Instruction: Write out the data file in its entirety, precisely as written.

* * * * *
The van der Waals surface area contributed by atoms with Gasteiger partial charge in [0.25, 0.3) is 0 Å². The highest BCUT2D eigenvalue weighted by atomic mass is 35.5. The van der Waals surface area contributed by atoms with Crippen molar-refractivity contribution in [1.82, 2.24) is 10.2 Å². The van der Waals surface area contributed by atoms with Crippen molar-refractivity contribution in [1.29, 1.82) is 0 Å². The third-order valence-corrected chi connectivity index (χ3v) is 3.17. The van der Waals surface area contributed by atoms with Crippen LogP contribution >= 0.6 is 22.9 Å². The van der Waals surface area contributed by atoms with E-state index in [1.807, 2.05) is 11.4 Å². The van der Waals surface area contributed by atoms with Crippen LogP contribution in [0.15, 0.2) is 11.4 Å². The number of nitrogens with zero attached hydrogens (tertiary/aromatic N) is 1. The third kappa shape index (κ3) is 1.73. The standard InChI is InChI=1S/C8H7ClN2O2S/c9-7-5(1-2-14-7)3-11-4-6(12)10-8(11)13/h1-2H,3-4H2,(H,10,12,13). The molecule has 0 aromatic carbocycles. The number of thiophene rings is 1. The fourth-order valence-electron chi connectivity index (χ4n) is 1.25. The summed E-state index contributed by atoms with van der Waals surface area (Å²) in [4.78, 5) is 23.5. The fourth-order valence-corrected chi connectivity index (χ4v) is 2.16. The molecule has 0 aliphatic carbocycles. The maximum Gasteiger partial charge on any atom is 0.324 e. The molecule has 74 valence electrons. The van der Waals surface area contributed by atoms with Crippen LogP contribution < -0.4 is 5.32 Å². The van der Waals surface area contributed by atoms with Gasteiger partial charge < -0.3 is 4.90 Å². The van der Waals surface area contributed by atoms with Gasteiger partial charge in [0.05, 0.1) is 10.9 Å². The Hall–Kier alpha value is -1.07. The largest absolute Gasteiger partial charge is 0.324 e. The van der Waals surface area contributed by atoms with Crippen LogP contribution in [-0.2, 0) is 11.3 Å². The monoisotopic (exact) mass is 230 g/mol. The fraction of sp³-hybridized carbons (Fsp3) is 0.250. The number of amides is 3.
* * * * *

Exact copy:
The van der Waals surface area contributed by atoms with Gasteiger partial charge in [0.25, 0.3) is 0 Å². The highest BCUT2D eigenvalue weighted by atomic mass is 35.5. The van der Waals surface area contributed by atoms with Crippen molar-refractivity contribution in [1.82, 2.24) is 10.2 Å². The van der Waals surface area contributed by atoms with Crippen molar-refractivity contribution in [1.29, 1.82) is 0 Å². The third-order valence-corrected chi connectivity index (χ3v) is 3.17. The van der Waals surface area contributed by atoms with Crippen LogP contribution >= 0.6 is 22.9 Å². The van der Waals surface area contributed by atoms with E-state index in [1.807, 2.05) is 11.4 Å². The van der Waals surface area contributed by atoms with Crippen LogP contribution in [0.15, 0.2) is 11.4 Å². The number of nitrogens with zero attached hydrogens (tertiary/aromatic N) is 1. The third kappa shape index (κ3) is 1.73. The standard InChI is InChI=1S/C8H7ClN2O2S/c9-7-5(1-2-14-7)3-11-4-6(12)10-8(11)13/h1-2H,3-4H2,(H,10,12,13). The molecule has 0 aromatic carbocycles. The number of thiophene rings is 1. The fourth-order valence-electron chi connectivity index (χ4n) is 1.25. The summed E-state index contributed by atoms with van der Waals surface area (Å²) in [4.78, 5) is 23.5. The fourth-order valence-corrected chi connectivity index (χ4v) is 2.16. The molecule has 0 aliphatic carbocycles. The maximum Gasteiger partial charge on any atom is 0.324 e. The molecule has 74 valence electrons. The van der Waals surface area contributed by atoms with Crippen LogP contribution < -0.4 is 5.32 Å². The van der Waals surface area contributed by atoms with Gasteiger partial charge < -0.3 is 4.90 Å². The van der Waals surface area contributed by atoms with Gasteiger partial charge in [0.05, 0.1) is 10.9 Å². The Hall–Kier alpha value is -1.07. The largest absolute Gasteiger partial charge is 0.324 e. The van der Waals surface area contributed by atoms with Crippen LogP contribution in [-0.2, 0) is 11.3 Å². The monoisotopic (exact) mass is 230 g/mol. The fraction of sp³-hybridized carbons (Fsp3) is 0.250. The number of amides is 3.